Papers have been lodged in the Supreme Court of Victoria alleging multiple acts of misleading or deceptive conduct by the AFL during the long-running supplements saga.
The action was brought by Melbourne lawyer Jackson Taylor and also names AFL chairman Michael Fitzpatrick and chief executive Gillon McLachlan as defendants.
The Statement of Claim includes allegations that the AFL misled and deceived the public over both the integrity of the joint investigation, conducted by the AFL and the Australian Sports Anti-Doping Authority (ASADA), and the AFL’s responsibilities for player health and safety.
In the two-and-a-half years since the “blackest day” in Australian sport alleged widespread use of performance enhancing drugs, it is the Essendon AFL club that the spotlight has centred on.
The 34 past and present Essendon players caught up in the investigation were all cleared by the AFL’s anti-doping tribunal earlier this year, only to have their relief replaced by shock when they learned the World Anti-Doping Agency was appealing against the findings.
That appeal will be held by the international Court of Arbitration for Sport in November.
While the AFL has endeavoured to end the saga as quickly as possible the story continues to detract from the national competition.
Only two weeks ago, Essendon’s coach James Hird agreed to leave the club in order to allow the team and the club to “move on” from Australia’s biggest sporting controversy.
The sports scientist at the centre of the controversial supplements program at Essendon, Stephen Dank, is appealing against his lifetime ban from sport imposed by the AFL Anti-Doping Tribunal and is also yet to face the Court of Arbitration for Sport as part of the WADA appeal.
Wednesday’s action likely means a third season of AFL football is going to be overshadowed as the drama takes yet another turn.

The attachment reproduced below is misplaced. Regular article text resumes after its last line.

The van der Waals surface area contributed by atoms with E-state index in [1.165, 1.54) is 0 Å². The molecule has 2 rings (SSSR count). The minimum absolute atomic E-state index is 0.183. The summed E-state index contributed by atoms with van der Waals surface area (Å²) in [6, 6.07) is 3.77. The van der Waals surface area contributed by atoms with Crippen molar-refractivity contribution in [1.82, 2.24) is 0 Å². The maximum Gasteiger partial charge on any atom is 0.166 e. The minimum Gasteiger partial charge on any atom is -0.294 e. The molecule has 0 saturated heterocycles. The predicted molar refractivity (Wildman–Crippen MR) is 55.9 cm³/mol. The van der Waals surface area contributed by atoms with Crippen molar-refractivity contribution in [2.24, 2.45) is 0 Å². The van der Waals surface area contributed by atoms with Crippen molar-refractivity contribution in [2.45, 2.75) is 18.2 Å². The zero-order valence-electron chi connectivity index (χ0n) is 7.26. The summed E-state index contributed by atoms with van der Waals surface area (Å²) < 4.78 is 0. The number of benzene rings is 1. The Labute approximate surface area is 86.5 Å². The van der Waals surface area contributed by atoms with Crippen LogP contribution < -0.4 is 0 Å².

Late 2014, Mr Taylor urged Essendon members to push for an extraordinary general meeting and called for a retired judge or QC to review the club’s handling of the saga.
At the time he told The Australian: “The club cannot go on like this … we are urging members to bring on the EGM so we can put the club on the stable footing it needs for the future.”
Now Mr Taylor’s attention has turned to the sport’s governing body.
“Companies that act with the values and integrity the AFL claimed that it had, do so at an economic cost,” he said.
“Those companies, the public and other stakeholders, are entitled to the protection of the law from companies who claim to act in ways they do not.”
Comments ‘misleading, deceptive’
Mr Taylor’s statement of claim runs to 32 pages and also names former CEO Andrew Demetriou alongside McLachlan and Fitzpatrick, alleging comments made in numerous media interviews and in the AFL’s annual report were misleading or deceptive.
Mr Taylor suggested constant comments that Essendon ‘self reported’ were incorrect, and that rather the club requested an investigation “only after, and as a consequence of having received the Demetriou disclosures and the McLachlan disclosures and having been required by the AFL to request the AFL-ASADA investigation”.
It is an exercise in ‘he said, she said’ and Mr Taylor is aware his reputation is at stake in launching such proceedings against one of this country’s most powerful sporting organisations.
A separate allegation is tantamount to accusations of fraud.
Mr Taylor claimed the AFL continued to offer for sale to the public AFL Silver Memberships which entitled purchasers to preferential rights to secure tickets to matches in the final series – which Essendon was on target to play in.
However, Mr Taylor claimed that in June of 2013 the AFL had already determined to exclude Essendon from the finals or at least have points removed in order for them not to qualify, but continued to sell Silver Memberships including to Essendon supporters.
The announcement that Essendon was to be stripped of points and miss the final series was not made until August 2013.
Withholding such information is alleged to be in breach of Australian consumer law.